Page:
Released in 2009 by TriStar Pictures and directed by Neill Blomkamp, this science fiction thriller is set in the very near future, when a huge space ship appears in the sky over Johannesburg in South Africa. And just hangs there. Three months later, a task force eventually breaks into the ship to find it contains around half a million sick and starving aliens. Transported to a camp on the outskirts of Johannesburg, the aliens are provided with food and the most primitive, rudimentary basics required for existence and left to get on with it. They do.

Living in squalor, they barter whatever they can for tins of cat food and pieces of meat. Inevitably, illegal interest in their technology is centred around their impressive weaponry. Despite the fact that humans cannot activate these lethal pieces of kit as they are keyed to alien DNA, a Nigerian crimelord based in the centre of District 9 is busy building up an arsenal. He is convinced that if he consumes enough alien body parts, he will eventually be able to activate these guns which will give him an unassailable advantage in the human criminal underworld.

The years wear on and the alien population continues to grow, despite their revolting living conditions. Ill educated and brutalised by their bleak existence, the aliens – or Prawns, as they come to be known – don’t make comfortable neighbours and the humans living alongside them become increasingly vociferous in their complaints. So some twenty years after they first appeared, a scheme is hatched to move the aliens on from District 9, where they have been living, to District 10 – a barren hellhole right out in the bush. The move is to be overseen by a tough military organisation, the MNU, who go in mob-handed with an enthusiastic Afrikaner office jock by the name of Wikus van de Merwe played brilliantly by Sharlto Copley. However, things don’t go according to plan…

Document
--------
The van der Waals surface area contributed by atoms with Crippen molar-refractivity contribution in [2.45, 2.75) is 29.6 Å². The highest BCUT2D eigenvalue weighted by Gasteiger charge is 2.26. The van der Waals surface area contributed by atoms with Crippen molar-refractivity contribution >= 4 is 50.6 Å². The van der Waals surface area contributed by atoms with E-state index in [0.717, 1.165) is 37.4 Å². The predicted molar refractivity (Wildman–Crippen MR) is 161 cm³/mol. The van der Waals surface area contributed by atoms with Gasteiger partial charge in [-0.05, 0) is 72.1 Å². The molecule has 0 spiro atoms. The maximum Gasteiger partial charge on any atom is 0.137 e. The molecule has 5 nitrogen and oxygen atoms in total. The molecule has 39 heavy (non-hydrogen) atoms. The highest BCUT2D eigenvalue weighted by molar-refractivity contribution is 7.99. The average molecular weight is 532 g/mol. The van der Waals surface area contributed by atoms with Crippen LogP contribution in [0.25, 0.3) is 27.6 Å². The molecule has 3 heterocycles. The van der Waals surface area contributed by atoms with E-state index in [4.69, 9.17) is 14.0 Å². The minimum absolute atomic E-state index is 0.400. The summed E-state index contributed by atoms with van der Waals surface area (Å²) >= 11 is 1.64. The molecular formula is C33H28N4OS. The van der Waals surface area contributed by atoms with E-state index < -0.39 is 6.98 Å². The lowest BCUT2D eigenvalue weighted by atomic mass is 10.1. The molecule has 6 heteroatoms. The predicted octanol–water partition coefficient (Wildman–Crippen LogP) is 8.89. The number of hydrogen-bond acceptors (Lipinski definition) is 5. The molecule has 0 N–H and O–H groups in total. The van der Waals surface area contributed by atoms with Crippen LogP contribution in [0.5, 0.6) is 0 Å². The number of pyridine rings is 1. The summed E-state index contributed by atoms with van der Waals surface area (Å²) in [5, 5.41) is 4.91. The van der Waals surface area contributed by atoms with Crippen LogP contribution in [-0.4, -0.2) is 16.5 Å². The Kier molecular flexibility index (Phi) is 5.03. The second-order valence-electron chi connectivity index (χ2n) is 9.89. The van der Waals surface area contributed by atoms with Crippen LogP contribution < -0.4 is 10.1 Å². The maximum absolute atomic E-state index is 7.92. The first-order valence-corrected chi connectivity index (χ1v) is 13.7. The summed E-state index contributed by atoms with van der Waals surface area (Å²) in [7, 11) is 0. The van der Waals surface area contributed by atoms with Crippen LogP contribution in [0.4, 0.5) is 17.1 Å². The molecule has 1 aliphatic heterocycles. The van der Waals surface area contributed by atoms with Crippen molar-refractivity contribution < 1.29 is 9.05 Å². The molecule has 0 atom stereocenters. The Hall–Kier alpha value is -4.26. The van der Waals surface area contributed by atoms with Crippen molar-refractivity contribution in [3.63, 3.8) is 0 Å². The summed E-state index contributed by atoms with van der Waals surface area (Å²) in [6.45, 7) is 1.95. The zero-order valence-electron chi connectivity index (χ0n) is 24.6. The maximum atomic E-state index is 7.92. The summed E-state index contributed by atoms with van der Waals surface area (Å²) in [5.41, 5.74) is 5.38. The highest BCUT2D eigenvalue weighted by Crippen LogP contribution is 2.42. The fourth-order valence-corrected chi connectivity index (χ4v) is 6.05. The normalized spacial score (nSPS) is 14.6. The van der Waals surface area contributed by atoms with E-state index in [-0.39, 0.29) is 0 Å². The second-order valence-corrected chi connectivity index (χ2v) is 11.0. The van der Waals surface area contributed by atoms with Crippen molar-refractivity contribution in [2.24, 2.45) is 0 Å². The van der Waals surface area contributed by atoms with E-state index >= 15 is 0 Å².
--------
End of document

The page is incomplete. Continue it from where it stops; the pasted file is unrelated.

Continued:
The timeline is fractured, with much of the backstory very effectively told as a documentary, first of the alien roundup and then of the unfolding events. The wobbly camera-work, abrupt stops and various narrators giving their thoughts and opinions on what occurred is very cleverly interleaved with the visceral action.

It doesn’t take a genius to quickly realise that this film is more than just an escapist junket about yet another alien visitation. The district9.2proposed clear-out of District 9 is based on the forced evictions and removals of whole populations, both during the South African apartheid years and since, when in an attempt to dislodge some of the shanty towns that had built up during apartheid, the government have resorted to the kinds of tactics shown in this film. The less than subtle nod to recent history – District 9 in reality was the infamous District 6, where 60,000 blacks were forced to move out – gives the action extra emotional punch. This is echoed in the haunting soundtrack, which plays as aliens are shown scrabbling around on rubbish tips…

However, I don’t want you to go away with the impression that this is just some neo-political rant about man’s inhumanity to man. This film also produces plenty action-packed chases, fire fights and destructive explosions to keep the most avid action-junkie satisfied. I loved the ending – which managed to be moving and tie up the main story arc, while conveniently leaving the door open for the sequel. And if this team get together to produce said sequel, I’m definitely going to be right up at the front of the queue to see it at the cinema. An intelligent, thought provoking science fiction thriller that exposes humanity’s greed and brutality in an entertaining action-fest doesn’t come along every day of the week…

Review of The Help by Kathryn Stockett


I heard an interview by Kathryn Stockett with Mariella Frostrup on Radio 4 about this book and decided to get a copy from the library to see what all the fuss was about.

thehelpEnter a vanished world: Jackson, Mississippi, 1962. Where black maids raise white children, but aren’t trusted not to steal the silver… There’s Aibileen, raising her seventeenth white child and nursing the hurt caused by her own son’s tragic death; Minny, whose cooking is nearly as sassy as her tongue; and white Miss Skeeter, home from college, who wants to know why her beloved maid has disappeared.